Even though the snow on the deck of our house is still up to my knees, I’m sensing a shift in the light, the breath of a new season. Winter is waning, no matter what the depth of the snow may be.
Along with the shifting light and that promise of change, I’ve been thinking about self-care and how the writing life involves an awful lot of sitting down. The adage that we need to have our butts in the our chairs and get our work done is true. It is also true that sitting for long periods of time on a regular basis is not all that healthy. We all know it. We’ve all been admonished to take walks, look away from our screens, stretch once in a while.
When our deep freeze settled in this winter along with copious amounts of snow, my exercise level fell to a minimal amount. My normal daily routine is one of heading outdoors for mile-long dog walks before breakfast, yoga, occasional evening walks, gardening, and general outdoor time just to be outside. Our deep freeze knocked my habits into submission, although shoveling is pretty good exercise. Add to that a deep love of red wine, good Irish whiskey, caramel M&Ms, anything with cheese, and that’s a recipe for tighter pants.
It’s a recipe for more than that, though. My mood plummeted over the past few weeks, something that I wasn’t really expecting. I finally thought, all right, it’s time to rethink how I manage my days when my outdoor time is limited. I’m not a skier or an ice fisherman. I’m a hiker with a deep dislike of icy paths. Yoga can be practiced no matter what the weather, but it wasn’t just my physical activity that was diminished. It was my time outside. That was what I missed most.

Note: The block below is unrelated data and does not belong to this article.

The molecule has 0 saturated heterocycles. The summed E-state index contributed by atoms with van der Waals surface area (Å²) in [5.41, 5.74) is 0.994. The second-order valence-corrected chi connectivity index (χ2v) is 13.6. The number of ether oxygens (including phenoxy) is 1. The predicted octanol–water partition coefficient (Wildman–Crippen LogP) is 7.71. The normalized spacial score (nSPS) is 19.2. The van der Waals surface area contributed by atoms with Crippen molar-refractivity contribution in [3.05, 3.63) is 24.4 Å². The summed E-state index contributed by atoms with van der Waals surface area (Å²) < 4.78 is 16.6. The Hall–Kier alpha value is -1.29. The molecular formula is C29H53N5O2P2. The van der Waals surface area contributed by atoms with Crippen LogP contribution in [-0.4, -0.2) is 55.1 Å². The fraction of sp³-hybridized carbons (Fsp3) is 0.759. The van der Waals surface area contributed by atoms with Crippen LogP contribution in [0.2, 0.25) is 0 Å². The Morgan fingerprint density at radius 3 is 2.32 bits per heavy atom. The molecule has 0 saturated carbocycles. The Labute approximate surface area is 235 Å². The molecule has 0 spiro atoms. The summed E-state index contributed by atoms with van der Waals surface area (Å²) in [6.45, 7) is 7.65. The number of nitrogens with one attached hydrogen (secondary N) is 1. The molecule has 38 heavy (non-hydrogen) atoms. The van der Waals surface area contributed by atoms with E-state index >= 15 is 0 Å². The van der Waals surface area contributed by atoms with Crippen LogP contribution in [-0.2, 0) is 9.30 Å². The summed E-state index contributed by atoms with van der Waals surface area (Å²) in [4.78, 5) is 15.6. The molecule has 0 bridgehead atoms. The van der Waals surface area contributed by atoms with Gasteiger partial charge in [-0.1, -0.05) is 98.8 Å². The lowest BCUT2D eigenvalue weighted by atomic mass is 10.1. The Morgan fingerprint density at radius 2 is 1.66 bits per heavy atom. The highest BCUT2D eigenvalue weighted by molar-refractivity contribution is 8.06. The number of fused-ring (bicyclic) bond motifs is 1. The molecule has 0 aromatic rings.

Being outside in the morning is the most perfect way I can think of to begin a day once the bedcovers are thrown aside. Mick and I have heard and seen a huge variety of birds, come upon foxes and coyotes, watched the sun rise, learned where a gorgeous white squirrel hangs out, and had some of our best conversations on our early morning walks. We’ve seen stunning moonsets, watched our neighborhood owls court each other, learned whose dogs are whose. There’s a special connectedness that happens outside when most people are still quiet and animals have their say. I can’t wait to resume those longer walks. Soon.
As for the caramel M&Ms, those will not be coming into my house for a long time. The other self-care thing I’m rethinking is having snacks around. As someone who gets a mid-afternoon slump, I’ve had snacks around to perk myself up for forever. Then I decided to read Michael Pollan’s In Defense of Food and thought, yes, I love to cook and there’s no reason I can’t cook myself something at lunchtime that will prevent me from slumping mid-afternoon and eliminate the need or desire for snacks at that time. And that something can be real food, not the processed things that are supposed to be convenient. Convenient can be re-defined as using up the leftovers from dinner the previous night. But it’s a delicious bit of self-care to cook a lunch from scratch with good ingredients rather than try to find the fastest thing to eat. This first week of trying that out has been quite an eye-opener. I don’t miss my snack at all. In fact, I’m not getting a slump. And our leftovers are getting used more efficiently. The other bonus is the mental-health break that happens when I cook. I’ve always used cooking for that recharge at the end of the day without recognizing that I need it in the middle, too. Win-win-win.
The biggest lesson here is this: as a writer who has a more flexible schedule than most, there is no excuse for self-care to fall to the bottom of the list. It’s essential to be healthy to be creative, it’s essential to maintain health for future happiness and success. Getting lazy about self-care – diet, exercise, mental health breaks – does no one any favors. It just makes us less desirable people to be around.
Balance that butt-in-the-chair time with butt-moving time fueled with real food to keep everything running. And don’t forget to go outside.